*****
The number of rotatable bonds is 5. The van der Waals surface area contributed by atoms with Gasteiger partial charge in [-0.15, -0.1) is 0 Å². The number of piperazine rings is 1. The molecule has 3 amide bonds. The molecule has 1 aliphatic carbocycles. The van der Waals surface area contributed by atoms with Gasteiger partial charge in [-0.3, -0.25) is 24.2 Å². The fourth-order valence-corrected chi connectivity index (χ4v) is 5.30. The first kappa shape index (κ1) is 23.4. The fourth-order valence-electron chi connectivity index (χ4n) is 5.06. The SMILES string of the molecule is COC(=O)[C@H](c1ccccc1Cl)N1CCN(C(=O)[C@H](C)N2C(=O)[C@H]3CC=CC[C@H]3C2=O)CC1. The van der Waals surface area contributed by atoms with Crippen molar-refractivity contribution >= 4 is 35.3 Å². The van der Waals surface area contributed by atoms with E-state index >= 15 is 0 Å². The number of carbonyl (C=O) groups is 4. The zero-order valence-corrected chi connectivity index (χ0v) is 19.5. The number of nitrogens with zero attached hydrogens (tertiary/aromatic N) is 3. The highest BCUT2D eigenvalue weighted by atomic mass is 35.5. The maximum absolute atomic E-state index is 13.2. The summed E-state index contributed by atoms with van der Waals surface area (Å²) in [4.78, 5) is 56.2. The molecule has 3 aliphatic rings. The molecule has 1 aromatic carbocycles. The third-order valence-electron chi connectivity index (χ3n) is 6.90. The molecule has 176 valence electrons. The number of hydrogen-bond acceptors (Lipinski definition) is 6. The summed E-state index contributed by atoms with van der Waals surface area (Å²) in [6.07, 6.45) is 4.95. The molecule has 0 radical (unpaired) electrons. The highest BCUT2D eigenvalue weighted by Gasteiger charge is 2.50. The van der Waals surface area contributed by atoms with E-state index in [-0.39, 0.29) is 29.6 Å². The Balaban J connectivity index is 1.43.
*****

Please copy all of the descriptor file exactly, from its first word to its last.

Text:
The number of rotatable bonds is 5. The van der Waals surface area contributed by atoms with Gasteiger partial charge in [-0.15, -0.1) is 0 Å². The number of piperazine rings is 1. The molecule has 3 amide bonds. The molecule has 1 aliphatic carbocycles. The van der Waals surface area contributed by atoms with Gasteiger partial charge in [-0.3, -0.25) is 24.2 Å². The fourth-order valence-corrected chi connectivity index (χ4v) is 5.30. The first kappa shape index (κ1) is 23.4. The fourth-order valence-electron chi connectivity index (χ4n) is 5.06. The SMILES string of the molecule is COC(=O)[C@H](c1ccccc1Cl)N1CCN(C(=O)[C@H](C)N2C(=O)[C@H]3CC=CC[C@H]3C2=O)CC1. The van der Waals surface area contributed by atoms with Crippen molar-refractivity contribution >= 4 is 35.3 Å². The van der Waals surface area contributed by atoms with E-state index >= 15 is 0 Å². The number of carbonyl (C=O) groups is 4. The zero-order valence-corrected chi connectivity index (χ0v) is 19.5. The number of nitrogens with zero attached hydrogens (tertiary/aromatic N) is 3. The highest BCUT2D eigenvalue weighted by atomic mass is 35.5. The maximum absolute atomic E-state index is 13.2. The summed E-state index contributed by atoms with van der Waals surface area (Å²) in [4.78, 5) is 56.2. The molecule has 3 aliphatic rings. The molecule has 1 aromatic carbocycles. The third-order valence-electron chi connectivity index (χ3n) is 6.90. The molecule has 176 valence electrons. The number of hydrogen-bond acceptors (Lipinski definition) is 6. The summed E-state index contributed by atoms with van der Waals surface area (Å²) in [6.07, 6.45) is 4.95. The molecule has 0 radical (unpaired) electrons. The highest BCUT2D eigenvalue weighted by Gasteiger charge is 2.50. The van der Waals surface area contributed by atoms with E-state index in [-0.39, 0.29) is 29.6 Å². The Balaban J connectivity index is 1.43.